Like Me

Be content with what you have;
rejoice in the way things are.
When you realize there is nothing lacking,
the whole world belongs to you. (44)

~from The Tao Te Ching by Lao-Tzu translation by S. Mitchell

Sometimes, sleep sits empty
on a brick wall.
It doesn’t waver or fall,
it’s thin smoke,
anxiety on a string
swaying in a spring breeze,
more gently than a tire swing—

like me.

I count how many likes on my poem,
posted on social media:
only one today;
six the other day;
zero the day before that–
and the poems sit empty
unread,
unliked,

like me.

Anxiety takes hold of my breath,
holds it hostage,
sucking life,
zipping it up in too tight of jeans
until stomach aches,
and vomit sneaks up the windpipe
never to escape.
But sits there, uncomfortable—

like me.

Even if my life is uneventful,
I still try
to make the day worth something.
I love the sunrise as much as breath,
I love the warmth radiating on my skin,
hands in dirt planting carrot seeds, beets
radishes for their vibrant colors
for their sweet or bitter taste,
hoping they take root—

like me.

My roots are not tied down to place,
but to memory,
to my children,
to poems,
even if unread—
my name ties them to earth
and root.
Showing the universe
I’m here.
Life has meaning
and, maybe, in that moment
that I posted that poem,
bravery stood up—

like me.

Sometimes, anxiety punches me in the gut,
knocks the wind right out of me
and maybe I’ll fall,
and then again, maybe I won’t.

Each morning that I wake up,
grateful for another chance…

© Gina Marselle, April 26, 2020

Take Root | April 2020| Image by Gina Marselle

Day 9

It’s been rainy for days

(or cloudy, or rainy then cloudy, then rainy and so forth).

It’s the end of the world as we know it…

R.E.M.’s song plays in my mind

over

and over

until my head literally aches,

until the news explodes

and anxiety turns to panic.

I can’t breathe!

Stop.

Inhale.

Exhale.

I can’t control this virus, which is infesting

our world like termites in drywall.

It is crumbling, the death toll is massive.

This pandemic is for the ages. History will learn

what to do, what not to do.

We can’t go outside. No parks, no stores, no school. No holding love ones.

My little boy sleeps in my California king size bed,

he is so tiny; his lips are fat. All I see is his newborn self.

In reality, he’s seven and big for his age.

Yesterday, he asked me, “How do I know if I have the virus?”

He says, matter-of-factly, “I asked Google, but she doesn’t know.”

I share, “You will have the worse cough of your life. Fever.”

“Don’t worry,” I say. “We are safe in our home.” (I hope, I say quiet in my mind).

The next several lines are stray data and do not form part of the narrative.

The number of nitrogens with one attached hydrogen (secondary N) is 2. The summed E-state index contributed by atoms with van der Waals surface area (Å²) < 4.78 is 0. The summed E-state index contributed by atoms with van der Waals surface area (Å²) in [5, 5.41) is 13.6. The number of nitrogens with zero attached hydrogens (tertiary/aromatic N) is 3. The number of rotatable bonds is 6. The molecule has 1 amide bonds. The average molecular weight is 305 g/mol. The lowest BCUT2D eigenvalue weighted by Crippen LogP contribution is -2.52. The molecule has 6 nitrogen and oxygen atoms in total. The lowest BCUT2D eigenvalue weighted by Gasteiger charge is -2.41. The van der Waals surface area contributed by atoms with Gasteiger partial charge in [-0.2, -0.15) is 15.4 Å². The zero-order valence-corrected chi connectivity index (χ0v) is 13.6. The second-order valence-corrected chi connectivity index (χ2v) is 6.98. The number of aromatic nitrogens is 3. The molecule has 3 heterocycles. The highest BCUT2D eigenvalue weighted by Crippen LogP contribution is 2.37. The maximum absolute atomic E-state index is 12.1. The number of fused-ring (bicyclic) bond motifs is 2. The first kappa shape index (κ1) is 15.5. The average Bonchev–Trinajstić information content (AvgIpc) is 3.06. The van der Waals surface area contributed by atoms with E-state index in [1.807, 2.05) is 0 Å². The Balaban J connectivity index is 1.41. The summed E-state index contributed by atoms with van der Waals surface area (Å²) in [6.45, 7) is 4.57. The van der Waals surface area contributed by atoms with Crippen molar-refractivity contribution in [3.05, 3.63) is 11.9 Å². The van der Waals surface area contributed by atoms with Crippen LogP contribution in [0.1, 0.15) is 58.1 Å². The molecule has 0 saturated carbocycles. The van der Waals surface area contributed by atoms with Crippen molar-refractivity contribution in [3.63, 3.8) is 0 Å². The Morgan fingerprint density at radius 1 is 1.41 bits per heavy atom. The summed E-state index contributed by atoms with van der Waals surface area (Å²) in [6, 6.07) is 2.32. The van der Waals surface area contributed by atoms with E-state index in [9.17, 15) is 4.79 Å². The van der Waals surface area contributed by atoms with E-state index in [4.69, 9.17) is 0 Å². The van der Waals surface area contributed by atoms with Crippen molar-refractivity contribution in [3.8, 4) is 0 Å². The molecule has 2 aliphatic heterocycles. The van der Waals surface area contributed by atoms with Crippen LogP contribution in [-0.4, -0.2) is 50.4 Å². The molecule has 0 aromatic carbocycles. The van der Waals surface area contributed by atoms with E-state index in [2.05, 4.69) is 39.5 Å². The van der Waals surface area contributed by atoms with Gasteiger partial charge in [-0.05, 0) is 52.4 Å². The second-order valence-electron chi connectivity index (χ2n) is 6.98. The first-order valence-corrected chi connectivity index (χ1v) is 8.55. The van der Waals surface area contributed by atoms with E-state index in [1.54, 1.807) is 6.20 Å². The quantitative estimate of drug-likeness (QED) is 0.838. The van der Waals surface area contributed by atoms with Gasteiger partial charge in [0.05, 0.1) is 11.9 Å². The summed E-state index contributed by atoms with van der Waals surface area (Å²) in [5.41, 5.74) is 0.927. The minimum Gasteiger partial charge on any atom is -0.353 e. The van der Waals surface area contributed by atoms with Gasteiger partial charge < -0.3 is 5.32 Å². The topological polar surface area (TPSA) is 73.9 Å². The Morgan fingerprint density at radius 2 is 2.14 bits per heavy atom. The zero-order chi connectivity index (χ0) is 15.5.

I remember when I nursed him, protected him in the cradle of my arms and breast.

I have an urge to do that now. Protect him.

It’s the end of the world as we know it…

This pandemic is an apocalypse. It is like a Ray Bradbury sci-fi short story.

Except, it is true. This pandemic. This virus.

Hunting us like night owls chasing mice.

Call it what you will: SARS-CoV-2. COVID-19. Coronavirus.

#corona

#Istayhomefor

#alltogether

#flattenthecurve

#invisibleenemy

In Italy, 4,825 deaths. The world over 10,000, and we are still counting.

From Wuhan, China, to New York City.

Every continent except Antarctic.

Run.

But where?

I pray for so many. Where to begin?

My family, friends, doctors, nurses, the sick, world leaders, the Pope…

I write/pray well into the night. The candle is burning low.

I have to wonder, is it the end of the world?

God, is it?

I wear my blue glass rosary around my neck.

It touches my skin all day. 24 hours a day.

I am in prayer. It gives me strength, comfort.

I pray in between sips of coffee, in the silence

of morning.

In the blackness of 6:45 a.m.

This is no spring.

It has been rainy for days.

When will the sun shine again?

I see the glimpse of rays peeking through the cottonwoods.

I see a rainbow,

in the sky.

In my son’s drawings.

I take solace that my family is home safe.

I see little moments of hope. I watch on the news for

little glimmers of hope of people singing on balconies,

people emerging from lockdowns in China to finally photograph nature again.

When the Sun truly rises, when the virus is defeated

(hopefully), life will still

be here. It will be different. But it will still be here.

Maybe, the world will hold hands again

in peace

and joy

and thanksgiving.

I can only imagine.

But I have to have hope.

We are all in this together.

It’s the end of the world as we know it

It’s the end of the world as we know it

It’s the end of the world as we know it

and I feel fine…

because I have hope. 

© Gina Marselle, March 22, 2020

9 days and counting…

Image taken by Gina Marselle from her car window using an iPhone 7 Plus, March 19, 2020